CENTENNIAL ISSUE 100 YEARS
by Dave Hobson
At exactly 1:47p.m. on May 10, 1969, one-hundred years after the original event, another Golden Spike was driven at Promontory Summit to commemorate the 100th Anniversary of the completion of the first transcontinental railroad. (The original driving was at 12:47, but because of present-day daylight savings time, 1:47 was used for the reenactment.)
From the pictures I had seen, I had always assumed that Promontory was out in the middle of the desert. However, this is not true. The Promontory Mountains come down from the north and extend for a long distance southward into the Great Salt Lake. The present Southern Pacific railroad crosses the lake over an earthen fill running directly west of Ogden, and touches the southern tip of the mountains at Promontory Point. However, the original railroad went on a northerly route from Ogden to the end of the Lake, then turned west at a town called Corrine. It then went up and over the Promontory Mountains through a pass or saddle which I would estimate is some 1,500 feet higher than the Lake. The original site of Promontory is at the highest point in this pass on a plateau, and although it is fairly level at that point, there are hills both to the north and south. There is some farming on the plateau, and several fields of alfalfa nearby. In my own opinion, the correct name would be "Promontory Summit."
While at the original ceremony only a few hundred people were present, several thousand were present a hundred years later. The Salt Lake Tribune estimated 12,000; the Ogden Standard-Examiner 20,000) and the National Park Service on the following day announced an estimate of 28,400. Take your pick. They came from everywhere, and used every conceivable means of transportation, including helicopter. However, those coming by rail had to pick another means of transportation from Ogden, since the rail line was torn up many, many years ago. Only official cars were allowed at the dedication site because of limited parking space. All others parked on the airstrip owned by the Thiokol Company a few miles away, and were transported by local school buses. Hundreds were turned away.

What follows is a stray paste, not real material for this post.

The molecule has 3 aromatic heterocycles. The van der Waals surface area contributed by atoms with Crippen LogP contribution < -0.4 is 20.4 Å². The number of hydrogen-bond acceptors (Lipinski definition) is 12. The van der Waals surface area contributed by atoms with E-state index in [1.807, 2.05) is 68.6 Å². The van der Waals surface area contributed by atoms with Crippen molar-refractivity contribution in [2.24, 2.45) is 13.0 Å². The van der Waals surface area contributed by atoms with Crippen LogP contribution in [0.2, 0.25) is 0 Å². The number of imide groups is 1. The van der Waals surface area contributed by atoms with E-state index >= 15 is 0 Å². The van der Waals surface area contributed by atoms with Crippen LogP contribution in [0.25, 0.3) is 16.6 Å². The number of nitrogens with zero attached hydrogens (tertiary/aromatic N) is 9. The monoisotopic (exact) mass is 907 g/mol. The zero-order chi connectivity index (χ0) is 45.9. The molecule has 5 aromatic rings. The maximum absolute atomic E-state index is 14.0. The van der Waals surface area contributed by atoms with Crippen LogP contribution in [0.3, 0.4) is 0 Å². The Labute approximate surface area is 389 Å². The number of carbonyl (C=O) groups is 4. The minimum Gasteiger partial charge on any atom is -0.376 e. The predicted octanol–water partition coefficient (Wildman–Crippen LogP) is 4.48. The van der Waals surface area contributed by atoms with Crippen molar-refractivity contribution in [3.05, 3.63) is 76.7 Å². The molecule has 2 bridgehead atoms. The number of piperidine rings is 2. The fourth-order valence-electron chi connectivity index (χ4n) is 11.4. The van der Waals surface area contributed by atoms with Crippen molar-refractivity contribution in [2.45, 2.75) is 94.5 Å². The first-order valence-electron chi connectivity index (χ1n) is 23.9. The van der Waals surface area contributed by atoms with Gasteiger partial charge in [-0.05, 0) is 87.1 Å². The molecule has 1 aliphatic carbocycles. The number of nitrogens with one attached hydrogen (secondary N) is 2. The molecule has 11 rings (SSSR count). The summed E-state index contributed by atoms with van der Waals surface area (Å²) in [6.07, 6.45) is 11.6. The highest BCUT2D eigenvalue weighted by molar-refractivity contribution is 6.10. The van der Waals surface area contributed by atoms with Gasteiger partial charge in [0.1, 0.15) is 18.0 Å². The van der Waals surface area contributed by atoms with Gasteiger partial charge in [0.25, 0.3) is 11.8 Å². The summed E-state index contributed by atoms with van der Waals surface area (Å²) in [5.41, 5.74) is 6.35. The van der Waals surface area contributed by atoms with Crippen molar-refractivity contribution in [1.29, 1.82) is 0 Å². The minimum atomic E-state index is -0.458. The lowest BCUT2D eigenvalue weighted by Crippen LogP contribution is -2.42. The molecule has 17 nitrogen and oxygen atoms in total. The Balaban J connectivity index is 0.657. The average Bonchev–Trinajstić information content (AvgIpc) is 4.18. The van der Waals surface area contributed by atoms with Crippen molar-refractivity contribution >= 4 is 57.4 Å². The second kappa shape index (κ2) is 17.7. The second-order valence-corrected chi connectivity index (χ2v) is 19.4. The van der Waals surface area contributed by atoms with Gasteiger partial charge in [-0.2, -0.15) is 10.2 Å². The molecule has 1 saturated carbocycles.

The reenactment ceremony was presided over by Thomas M. Goodfellow, Chairman of the Golden
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CENTENNIAL HIGHLIGHTS OCTOBER GENERAL MEETING
Election of PSRMA officers for 1970 and an outstanding program highlighting the 100th Anniversary of the Promontory Point completion of the transcontinental railroad will be the main features of the October General Meeting.
The show will get under way at 7:30 P.M. in the Safety Room on the second floor of the San Diego Santa Fe Depot. Please try to be on time, as the Depot is locked up at that hour and we must provide a doorman to let you in Sunday, October 19th is the day, and the Depot is at Kettner and Broadway in downtown San Diego.
The evening's entertainment following the election will feature the official Union Pacific film of the Golden Spike ceremonies, TRAILS OF THE IRON HORSE. Our guest of the evening will be Bob Nelson of the U. P. Traffic Department.
Regular members who have not already mailed in their ballots must bring them to the meeting in order to vote.